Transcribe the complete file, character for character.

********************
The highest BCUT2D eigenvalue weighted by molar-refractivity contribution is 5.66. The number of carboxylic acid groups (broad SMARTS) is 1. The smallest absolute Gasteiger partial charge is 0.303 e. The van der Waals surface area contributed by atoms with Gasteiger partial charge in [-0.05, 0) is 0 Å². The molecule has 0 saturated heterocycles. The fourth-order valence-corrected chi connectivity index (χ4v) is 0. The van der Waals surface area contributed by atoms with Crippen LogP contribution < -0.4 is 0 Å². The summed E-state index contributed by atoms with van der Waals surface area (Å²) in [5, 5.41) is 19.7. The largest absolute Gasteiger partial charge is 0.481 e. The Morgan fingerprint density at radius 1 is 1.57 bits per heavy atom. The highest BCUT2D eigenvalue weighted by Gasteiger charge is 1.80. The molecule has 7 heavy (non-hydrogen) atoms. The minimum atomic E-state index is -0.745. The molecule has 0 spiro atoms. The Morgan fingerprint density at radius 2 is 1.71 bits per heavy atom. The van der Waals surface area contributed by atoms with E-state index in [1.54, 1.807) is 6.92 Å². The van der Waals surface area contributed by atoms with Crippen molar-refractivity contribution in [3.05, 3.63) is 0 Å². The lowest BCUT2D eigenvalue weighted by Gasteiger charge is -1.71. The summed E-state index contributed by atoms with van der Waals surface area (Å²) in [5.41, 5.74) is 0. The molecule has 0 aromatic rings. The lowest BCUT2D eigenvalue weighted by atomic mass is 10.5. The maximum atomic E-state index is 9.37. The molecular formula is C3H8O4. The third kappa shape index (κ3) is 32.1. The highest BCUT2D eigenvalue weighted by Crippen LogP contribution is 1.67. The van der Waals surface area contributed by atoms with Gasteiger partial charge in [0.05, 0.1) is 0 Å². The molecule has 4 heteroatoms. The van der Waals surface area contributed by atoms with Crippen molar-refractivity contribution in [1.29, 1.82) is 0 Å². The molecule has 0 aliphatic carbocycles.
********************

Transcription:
The highest BCUT2D eigenvalue weighted by molar-refractivity contribution is 5.66. The number of carboxylic acid groups (broad SMARTS) is 1. The smallest absolute Gasteiger partial charge is 0.303 e. The van der Waals surface area contributed by atoms with Gasteiger partial charge in [-0.05, 0) is 0 Å². The molecule has 0 saturated heterocycles. The fourth-order valence-corrected chi connectivity index (χ4v) is 0. The van der Waals surface area contributed by atoms with Crippen LogP contribution < -0.4 is 0 Å². The summed E-state index contributed by atoms with van der Waals surface area (Å²) in [5, 5.41) is 19.7. The largest absolute Gasteiger partial charge is 0.481 e. The Morgan fingerprint density at radius 1 is 1.57 bits per heavy atom. The highest BCUT2D eigenvalue weighted by Gasteiger charge is 1.80. The molecule has 7 heavy (non-hydrogen) atoms. The minimum atomic E-state index is -0.745. The molecule has 0 spiro atoms. The Morgan fingerprint density at radius 2 is 1.71 bits per heavy atom. The van der Waals surface area contributed by atoms with E-state index in [1.54, 1.807) is 6.92 Å². The van der Waals surface area contributed by atoms with Crippen molar-refractivity contribution in [3.05, 3.63) is 0 Å². The lowest BCUT2D eigenvalue weighted by Gasteiger charge is -1.71. The summed E-state index contributed by atoms with van der Waals surface area (Å²) in [5.41, 5.74) is 0. The molecule has 0 aromatic rings. The lowest BCUT2D eigenvalue weighted by atomic mass is 10.5. The maximum atomic E-state index is 9.37. The molecular formula is C3H8O4. The third kappa shape index (κ3) is 32.1. The highest BCUT2D eigenvalue weighted by Crippen LogP contribution is 1.67. The van der Waals surface area contributed by atoms with Gasteiger partial charge in [0.05, 0.1) is 0 Å². The molecule has 4 heteroatoms. The van der Waals surface area contributed by atoms with Crippen molar-refractivity contribution in [1.29, 1.82) is 0 Å². The molecule has 0 aliphatic carbocycles.